Much later, in ‘Red Riding Hood Grows Old’, as time domesticates the inner and outer wolf, the narrator seems quite nonchalant, and comfortable about curling up with her lupine other half… now perhaps feminised, re-integrated, triumphantly reclaimed.
Several other semi-ekphastic (here, literary-referencing) poems refer to Germanic folk tales, ones with very ancient roots, including the well-known Hansel and Gretel, which harks back to a time of Medieval hardship, when infanticide was common practice. Debi’s poem, ‘H and G’ conflates this tale with failed fathers, and with a certain Nazi demagogue of the Fatherland – a poetic purpose not for the un-adept.
All such folk tales are common cultural property. They belong to everyone; they can be told, re-told, elaborated and embroidered forever. In this book, Debi certainly makes them her own!
Take The Little Match Girl, another familiar story. Flagged by Debi’s title, ‘How the Market Works’, her modern retelling of this story becomes a sly critique of consumer capitalism. She creates interesting frissons, too, by lobbing modern words like ‘synaptic’ and ‘circuit’ against traditional ones like ‘match’, ‘stove’ and ‘roast goose’.
‘At The Window’ is a personal favourite, in which a mysterious lover dances naked on the grass outside a man’s open window, in a sort of reverse lubricious Romeo and Juliet scene. But, Romeo, alas, “Snaps shut the little door on his chest.” With just a touch of Freud, as well as fear, “He remembers his mother, unexpectedly. His small luminous, long-ago self.” He abandons the casement, as a voice “… calls him from the other room…”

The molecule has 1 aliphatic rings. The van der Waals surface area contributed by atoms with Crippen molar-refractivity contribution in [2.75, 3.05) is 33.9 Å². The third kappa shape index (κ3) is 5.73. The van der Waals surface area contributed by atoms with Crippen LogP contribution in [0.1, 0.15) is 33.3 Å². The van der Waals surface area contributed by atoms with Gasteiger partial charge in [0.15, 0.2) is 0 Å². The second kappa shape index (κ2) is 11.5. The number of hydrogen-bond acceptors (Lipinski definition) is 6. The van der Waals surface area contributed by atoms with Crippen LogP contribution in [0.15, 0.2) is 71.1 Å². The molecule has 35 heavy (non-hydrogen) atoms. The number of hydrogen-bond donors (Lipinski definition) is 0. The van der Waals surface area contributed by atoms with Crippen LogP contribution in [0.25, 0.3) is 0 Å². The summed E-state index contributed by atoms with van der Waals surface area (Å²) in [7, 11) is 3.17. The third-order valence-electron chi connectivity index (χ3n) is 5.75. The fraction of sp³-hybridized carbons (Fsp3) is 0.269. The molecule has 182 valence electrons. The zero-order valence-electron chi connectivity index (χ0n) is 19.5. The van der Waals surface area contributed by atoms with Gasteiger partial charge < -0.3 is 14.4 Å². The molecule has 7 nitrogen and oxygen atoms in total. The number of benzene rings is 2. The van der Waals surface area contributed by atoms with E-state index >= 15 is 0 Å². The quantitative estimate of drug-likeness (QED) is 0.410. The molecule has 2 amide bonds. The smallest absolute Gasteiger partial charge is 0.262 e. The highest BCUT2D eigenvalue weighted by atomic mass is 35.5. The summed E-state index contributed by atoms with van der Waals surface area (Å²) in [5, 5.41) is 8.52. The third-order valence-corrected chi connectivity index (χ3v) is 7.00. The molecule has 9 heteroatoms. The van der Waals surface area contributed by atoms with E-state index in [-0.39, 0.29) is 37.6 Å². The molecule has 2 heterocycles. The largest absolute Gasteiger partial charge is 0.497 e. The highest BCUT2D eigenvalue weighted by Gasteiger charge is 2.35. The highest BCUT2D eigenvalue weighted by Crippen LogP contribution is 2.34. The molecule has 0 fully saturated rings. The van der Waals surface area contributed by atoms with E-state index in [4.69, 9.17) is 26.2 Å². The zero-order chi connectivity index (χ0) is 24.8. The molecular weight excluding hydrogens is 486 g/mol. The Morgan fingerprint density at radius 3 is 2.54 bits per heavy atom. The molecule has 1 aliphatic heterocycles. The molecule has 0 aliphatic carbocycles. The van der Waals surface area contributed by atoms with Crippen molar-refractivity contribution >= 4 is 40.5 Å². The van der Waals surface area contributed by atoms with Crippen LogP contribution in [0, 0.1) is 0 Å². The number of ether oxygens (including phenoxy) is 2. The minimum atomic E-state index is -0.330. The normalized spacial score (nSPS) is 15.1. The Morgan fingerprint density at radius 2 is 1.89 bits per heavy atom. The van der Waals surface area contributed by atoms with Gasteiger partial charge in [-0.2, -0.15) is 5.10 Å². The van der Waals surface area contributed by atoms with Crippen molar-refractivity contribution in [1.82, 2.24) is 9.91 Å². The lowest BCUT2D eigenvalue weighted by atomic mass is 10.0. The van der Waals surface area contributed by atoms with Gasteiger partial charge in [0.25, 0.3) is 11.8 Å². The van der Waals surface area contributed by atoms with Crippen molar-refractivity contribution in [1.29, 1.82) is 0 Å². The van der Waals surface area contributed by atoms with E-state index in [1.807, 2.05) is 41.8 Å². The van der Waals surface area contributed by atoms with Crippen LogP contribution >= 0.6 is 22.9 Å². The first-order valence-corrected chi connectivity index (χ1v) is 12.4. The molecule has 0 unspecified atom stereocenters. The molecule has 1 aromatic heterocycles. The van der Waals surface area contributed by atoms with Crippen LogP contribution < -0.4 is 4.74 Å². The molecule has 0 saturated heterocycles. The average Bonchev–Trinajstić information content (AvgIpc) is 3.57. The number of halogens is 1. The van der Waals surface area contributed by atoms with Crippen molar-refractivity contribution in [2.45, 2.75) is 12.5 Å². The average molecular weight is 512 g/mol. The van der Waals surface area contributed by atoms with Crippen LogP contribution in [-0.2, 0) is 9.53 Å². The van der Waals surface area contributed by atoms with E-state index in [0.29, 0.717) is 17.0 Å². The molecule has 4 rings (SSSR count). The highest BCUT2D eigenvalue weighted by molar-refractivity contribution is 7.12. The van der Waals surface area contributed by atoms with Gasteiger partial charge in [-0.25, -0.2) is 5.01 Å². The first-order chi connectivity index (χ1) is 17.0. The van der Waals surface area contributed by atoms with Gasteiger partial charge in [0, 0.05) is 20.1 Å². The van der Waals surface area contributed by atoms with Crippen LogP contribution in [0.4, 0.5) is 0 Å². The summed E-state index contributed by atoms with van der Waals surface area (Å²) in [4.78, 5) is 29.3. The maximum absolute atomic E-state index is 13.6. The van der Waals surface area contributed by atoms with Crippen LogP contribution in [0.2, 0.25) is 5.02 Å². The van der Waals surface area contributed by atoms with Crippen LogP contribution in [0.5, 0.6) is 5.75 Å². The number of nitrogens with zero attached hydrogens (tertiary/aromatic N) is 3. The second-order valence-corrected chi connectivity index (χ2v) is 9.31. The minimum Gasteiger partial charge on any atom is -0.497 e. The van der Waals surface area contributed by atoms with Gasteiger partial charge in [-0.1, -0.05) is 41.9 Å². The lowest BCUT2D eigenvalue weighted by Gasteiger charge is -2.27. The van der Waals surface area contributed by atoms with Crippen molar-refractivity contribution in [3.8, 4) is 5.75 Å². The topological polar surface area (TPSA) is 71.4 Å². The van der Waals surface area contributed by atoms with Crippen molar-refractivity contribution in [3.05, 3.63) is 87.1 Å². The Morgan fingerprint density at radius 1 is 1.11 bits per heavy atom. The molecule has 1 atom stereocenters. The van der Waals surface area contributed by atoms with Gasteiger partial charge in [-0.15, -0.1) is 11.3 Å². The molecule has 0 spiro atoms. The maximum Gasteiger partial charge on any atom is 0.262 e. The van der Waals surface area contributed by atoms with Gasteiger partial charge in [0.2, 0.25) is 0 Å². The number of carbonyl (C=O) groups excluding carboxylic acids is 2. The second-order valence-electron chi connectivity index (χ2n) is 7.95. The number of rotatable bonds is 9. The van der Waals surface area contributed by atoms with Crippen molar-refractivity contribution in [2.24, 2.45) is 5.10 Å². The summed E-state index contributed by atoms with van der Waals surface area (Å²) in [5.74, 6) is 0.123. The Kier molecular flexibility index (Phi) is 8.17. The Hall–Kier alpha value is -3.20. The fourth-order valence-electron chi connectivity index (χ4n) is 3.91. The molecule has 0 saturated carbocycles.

In ‘Midnight’, the narrator steals a motorbike, picks up a new lover and goes roaring off into, “The newest black night you’ve ever experienced, just the two of you and the wordless roaring road.” This hints at… adventures to come.
The poet’s dreams, allegories, imagery… are imbued with strong emotion, yet there are many closely observed descriptive touches, woven in economically, to provide verisimilitude. For example, in ‘Down the Coast’, there’s this unobtrusive but telling detail: “… little wildflowers underneath the long protective march of fences.” So, description is metaphor, and metaphor description.
There are terrific glints of humour, too: “The house is so still I can hear the frozen peas coming to, breathing.” (‘The Blackout’.)